Like many of you, over the Christmas break I’ve been travelling with my family.
It’s the first time I’ve been overseas since becoming sugar free and really wondered how I would go. Previously I’ve eaten my way through countries, trying every cake, biscuit or interesting ‘foreign’ candy I could get my hands on.
But this time I was determined for things to be different. The key has been a little bit of preparation.
My meals were ok – a main with salad and a dessert, easy to not eat the dessert. The kids meals were more challenging – a main, juice, a slice of brownie and biscuits! How painful do they want kids to be in a confined space hyped up on sugar!?! Preparation stepped in with some alternate offerings for the kids (plus a bit of negotiation).
When staying in a hotel you often eat every meal out which after a while can be tiring and expensive if travelling as a family.
My second stage of preparation is to carry a small paring knife (in my checked in luggage) and some zip lock bags. We’re travelling in the USA so have been able to visit supermarkets where I’ve picked up breakfast goodies like oats, milk, chia, coconut milk, nuts and fruit.
In a zip lock bag I can mix oats with milk and soak overnight in the minibar fridge (you can always ask a hotel to empty the minibar fridge of the alcohol & sodas). Using the hotel room glasses add some nuts and fruit in the morning and you’ve got a delicious Bircher muesli to fill you up for sight seeing.
Or a can of coconut milk split between 2 glasses with 2 heaped tablespoons of chia, stirred and in the minibar fridge overnight. Breakfast for two ready to go in the morning.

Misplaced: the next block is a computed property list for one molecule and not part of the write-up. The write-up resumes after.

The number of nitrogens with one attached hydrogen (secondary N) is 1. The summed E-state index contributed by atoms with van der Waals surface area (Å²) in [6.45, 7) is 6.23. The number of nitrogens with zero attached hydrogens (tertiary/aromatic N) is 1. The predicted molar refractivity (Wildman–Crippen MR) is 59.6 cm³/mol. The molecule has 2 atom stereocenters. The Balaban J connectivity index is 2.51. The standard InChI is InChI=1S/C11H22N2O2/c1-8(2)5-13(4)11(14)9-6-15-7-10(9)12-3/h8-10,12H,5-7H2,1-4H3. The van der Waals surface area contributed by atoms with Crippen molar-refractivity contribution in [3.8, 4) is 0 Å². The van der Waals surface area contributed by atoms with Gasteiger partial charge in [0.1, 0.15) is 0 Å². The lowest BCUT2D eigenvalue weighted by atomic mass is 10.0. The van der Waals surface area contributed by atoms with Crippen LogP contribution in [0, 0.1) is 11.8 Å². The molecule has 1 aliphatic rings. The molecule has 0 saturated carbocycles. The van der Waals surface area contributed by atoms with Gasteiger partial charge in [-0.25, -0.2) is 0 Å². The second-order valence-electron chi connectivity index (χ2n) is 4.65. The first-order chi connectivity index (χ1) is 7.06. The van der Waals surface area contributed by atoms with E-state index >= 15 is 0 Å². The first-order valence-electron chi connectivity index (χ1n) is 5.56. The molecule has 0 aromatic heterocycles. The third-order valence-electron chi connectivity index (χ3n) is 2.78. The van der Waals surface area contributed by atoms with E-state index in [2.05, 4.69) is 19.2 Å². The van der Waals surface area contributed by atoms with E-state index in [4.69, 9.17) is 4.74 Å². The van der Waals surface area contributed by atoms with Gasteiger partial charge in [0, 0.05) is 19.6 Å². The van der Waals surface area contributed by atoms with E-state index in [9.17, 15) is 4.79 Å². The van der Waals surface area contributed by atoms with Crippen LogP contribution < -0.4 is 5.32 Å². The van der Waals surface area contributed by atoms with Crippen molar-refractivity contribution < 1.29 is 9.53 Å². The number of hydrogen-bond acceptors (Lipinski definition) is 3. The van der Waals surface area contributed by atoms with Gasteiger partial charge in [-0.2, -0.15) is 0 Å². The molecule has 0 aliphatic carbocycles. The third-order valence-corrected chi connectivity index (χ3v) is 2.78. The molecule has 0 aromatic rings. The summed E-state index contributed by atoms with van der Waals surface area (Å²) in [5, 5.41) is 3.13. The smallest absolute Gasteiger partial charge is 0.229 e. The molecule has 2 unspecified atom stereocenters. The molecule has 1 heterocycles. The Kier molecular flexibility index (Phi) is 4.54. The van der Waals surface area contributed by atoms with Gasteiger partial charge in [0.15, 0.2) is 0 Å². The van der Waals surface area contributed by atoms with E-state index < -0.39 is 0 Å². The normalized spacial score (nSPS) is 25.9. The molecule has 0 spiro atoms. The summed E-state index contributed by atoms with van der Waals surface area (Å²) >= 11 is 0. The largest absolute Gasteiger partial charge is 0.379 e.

Kids always want snacks. Again there are some small items that can be kept in a minibar fridge such as a couple of carrots, a cucumber and capsicum all sliced into sticks and into a zip lock bag along with some cherry tomatoes.
Nuts are also another great snack to keep in the backpack whilst travelling along with whole fruits such as apples and oranges (less likely to get squashed).
Pretty easy in America as there is no language barrier but I’m careful to order dressings or sauces on the side and read the menu carefully.
Check out my enormous salad! (Gotta love American serving sizes).
Getting caught out
It happens. I thought I’d been careful selecting some baby food to have in case of emergency. I didn’t read the ingredients thoroughly and what was advertised as chickpeas, beef & tomatoes also had date paste, tomato paste and salt added. Not something permitted in Australian baby food. But it was organic!! Yes I fell for that old classic.
As an aside – reading food labels is quite difficult when they don’t have a “per 100g” baseline comparison.
I was recently challenged buying sliced bread as the serving size per bag kept changing ranging from 27g to 43g (and there can be a lot of sugar in American bread). I am thankful in Australia that we have the “per 100g” baseline to work from.
In the past I have suffered badly from jetlag and used sugar to prop me up, swinging wildly from giddy highs to seriously cranky lows. I still get jetlag but this time I felt I dealt with the lack of sleep better. Yes I was tired but it didn’t feel as extreme or difficult to deal with.
That’s me, love to hear how you travel sugar free. Share your tips and ideas with us below.